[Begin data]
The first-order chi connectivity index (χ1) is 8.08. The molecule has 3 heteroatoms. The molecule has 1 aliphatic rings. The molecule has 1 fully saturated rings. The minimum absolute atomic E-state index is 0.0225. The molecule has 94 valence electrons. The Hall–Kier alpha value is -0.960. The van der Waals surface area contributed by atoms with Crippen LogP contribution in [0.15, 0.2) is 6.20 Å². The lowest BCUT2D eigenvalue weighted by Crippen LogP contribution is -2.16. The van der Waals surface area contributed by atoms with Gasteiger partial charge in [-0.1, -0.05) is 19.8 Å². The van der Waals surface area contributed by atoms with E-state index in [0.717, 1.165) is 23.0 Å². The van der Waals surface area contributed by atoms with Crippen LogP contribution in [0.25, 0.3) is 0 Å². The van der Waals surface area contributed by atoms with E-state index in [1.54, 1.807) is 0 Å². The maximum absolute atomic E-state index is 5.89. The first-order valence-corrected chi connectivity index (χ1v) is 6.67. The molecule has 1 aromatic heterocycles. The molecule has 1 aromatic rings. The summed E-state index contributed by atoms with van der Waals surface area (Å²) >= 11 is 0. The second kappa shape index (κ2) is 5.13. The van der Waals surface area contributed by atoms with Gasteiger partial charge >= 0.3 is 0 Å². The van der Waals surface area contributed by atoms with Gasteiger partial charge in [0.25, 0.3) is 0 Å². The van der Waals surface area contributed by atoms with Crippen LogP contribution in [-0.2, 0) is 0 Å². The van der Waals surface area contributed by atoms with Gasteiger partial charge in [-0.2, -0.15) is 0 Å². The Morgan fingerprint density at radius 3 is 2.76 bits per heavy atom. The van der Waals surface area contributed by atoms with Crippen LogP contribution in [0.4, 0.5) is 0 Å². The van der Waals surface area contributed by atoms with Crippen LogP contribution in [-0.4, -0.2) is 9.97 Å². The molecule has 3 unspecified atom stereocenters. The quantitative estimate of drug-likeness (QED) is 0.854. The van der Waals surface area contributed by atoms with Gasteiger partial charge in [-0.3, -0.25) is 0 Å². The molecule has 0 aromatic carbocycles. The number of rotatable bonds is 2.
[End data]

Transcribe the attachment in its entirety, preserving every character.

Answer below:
The first-order chi connectivity index (χ1) is 8.08. The molecule has 3 heteroatoms. The molecule has 1 aliphatic rings. The molecule has 1 fully saturated rings. The minimum absolute atomic E-state index is 0.0225. The molecule has 94 valence electrons. The Hall–Kier alpha value is -0.960. The van der Waals surface area contributed by atoms with Crippen LogP contribution in [0.15, 0.2) is 6.20 Å². The lowest BCUT2D eigenvalue weighted by Crippen LogP contribution is -2.16. The van der Waals surface area contributed by atoms with Gasteiger partial charge in [-0.1, -0.05) is 19.8 Å². The van der Waals surface area contributed by atoms with E-state index in [0.717, 1.165) is 23.0 Å². The van der Waals surface area contributed by atoms with Crippen LogP contribution in [0.25, 0.3) is 0 Å². The van der Waals surface area contributed by atoms with E-state index in [1.54, 1.807) is 0 Å². The maximum absolute atomic E-state index is 5.89. The first-order valence-corrected chi connectivity index (χ1v) is 6.67. The molecule has 1 aromatic heterocycles. The molecule has 1 aromatic rings. The summed E-state index contributed by atoms with van der Waals surface area (Å²) >= 11 is 0. The second kappa shape index (κ2) is 5.13. The van der Waals surface area contributed by atoms with Gasteiger partial charge >= 0.3 is 0 Å². The van der Waals surface area contributed by atoms with Gasteiger partial charge in [0.25, 0.3) is 0 Å². The van der Waals surface area contributed by atoms with Crippen LogP contribution in [-0.2, 0) is 0 Å². The van der Waals surface area contributed by atoms with Gasteiger partial charge in [-0.2, -0.15) is 0 Å². The Morgan fingerprint density at radius 3 is 2.76 bits per heavy atom. The van der Waals surface area contributed by atoms with Crippen LogP contribution in [0.4, 0.5) is 0 Å². The van der Waals surface area contributed by atoms with Crippen LogP contribution in [-0.4, -0.2) is 9.97 Å². The molecule has 3 unspecified atom stereocenters. The quantitative estimate of drug-likeness (QED) is 0.854. The van der Waals surface area contributed by atoms with Gasteiger partial charge in [-0.3, -0.25) is 0 Å². The molecule has 0 aromatic carbocycles. The number of rotatable bonds is 2.